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Most people think they know what rights they have at work—but they're wrong frequently. Workplace law isn't always intuitive, and just because something is unkind doesn't mean it's illegal.
Check out these common myths concerning workplace rights, and test your own knowledge of what your boss can and cannot do.
1. Myth: It's illegal for an interviewer to ask about your religion, national origin, marital status, number of children, etc.
Fact: In most states, the act of asking these questions itself is not illegal. What is illegal is basing a hiring decision on the answers to these questions. So since an employer can't factor in your answers, there's no point in asking them, and smart interviewers don't go near these topics. (Note that it is illegal to ask about disabilities, however.)
2. Myth: It's illegal for employers to provide a detailed reference, or any information beyond confirming job title and dates of employment.
Fact: It's legal for an employer to give a detailed reference, including negative information, as long as it's factually accurate. That said, some companies do have policies against giving references, but these policies are easily worked around; most reference-checkers don't have difficulties obtaining references, no matter what the official policies say.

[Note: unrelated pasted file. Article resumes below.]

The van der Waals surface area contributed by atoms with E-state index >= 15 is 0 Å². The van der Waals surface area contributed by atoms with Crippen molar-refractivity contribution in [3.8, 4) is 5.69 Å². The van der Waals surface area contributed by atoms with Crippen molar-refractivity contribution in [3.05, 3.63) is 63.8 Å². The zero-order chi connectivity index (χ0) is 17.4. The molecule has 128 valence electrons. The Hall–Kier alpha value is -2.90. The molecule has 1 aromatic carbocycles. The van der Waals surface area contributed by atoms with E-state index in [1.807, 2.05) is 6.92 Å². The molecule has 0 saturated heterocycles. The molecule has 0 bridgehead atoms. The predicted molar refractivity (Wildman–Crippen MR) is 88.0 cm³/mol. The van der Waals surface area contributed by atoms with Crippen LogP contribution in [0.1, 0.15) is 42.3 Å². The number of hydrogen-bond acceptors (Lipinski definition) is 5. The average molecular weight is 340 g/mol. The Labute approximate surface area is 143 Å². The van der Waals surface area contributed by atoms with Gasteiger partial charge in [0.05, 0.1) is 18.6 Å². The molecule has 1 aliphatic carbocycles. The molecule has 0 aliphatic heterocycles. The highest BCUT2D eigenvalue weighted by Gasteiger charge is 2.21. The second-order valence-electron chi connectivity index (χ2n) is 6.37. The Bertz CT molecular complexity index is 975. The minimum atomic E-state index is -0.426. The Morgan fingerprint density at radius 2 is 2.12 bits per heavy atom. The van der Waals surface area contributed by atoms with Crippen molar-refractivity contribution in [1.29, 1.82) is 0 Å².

3. Myth: If your boss bullies you, you can sue under "hostile workplace" laws.
Fact: Bullying or being a jerk is bad management, but it's not illegal. The exception: If your boss is being a jerk to you because of your race, gender, religion, or other protected class, then you do have legal protection. But 99 percent of jerky bosses act like jerks just because they are, and that is legal.
4. Myth: Employers are required to provide paid time off.
Fact: No state or federal law requires paid vacation time. A very small number of jurisdictions require paid sick leave, but the majority of Americans live in places not covered by those laws....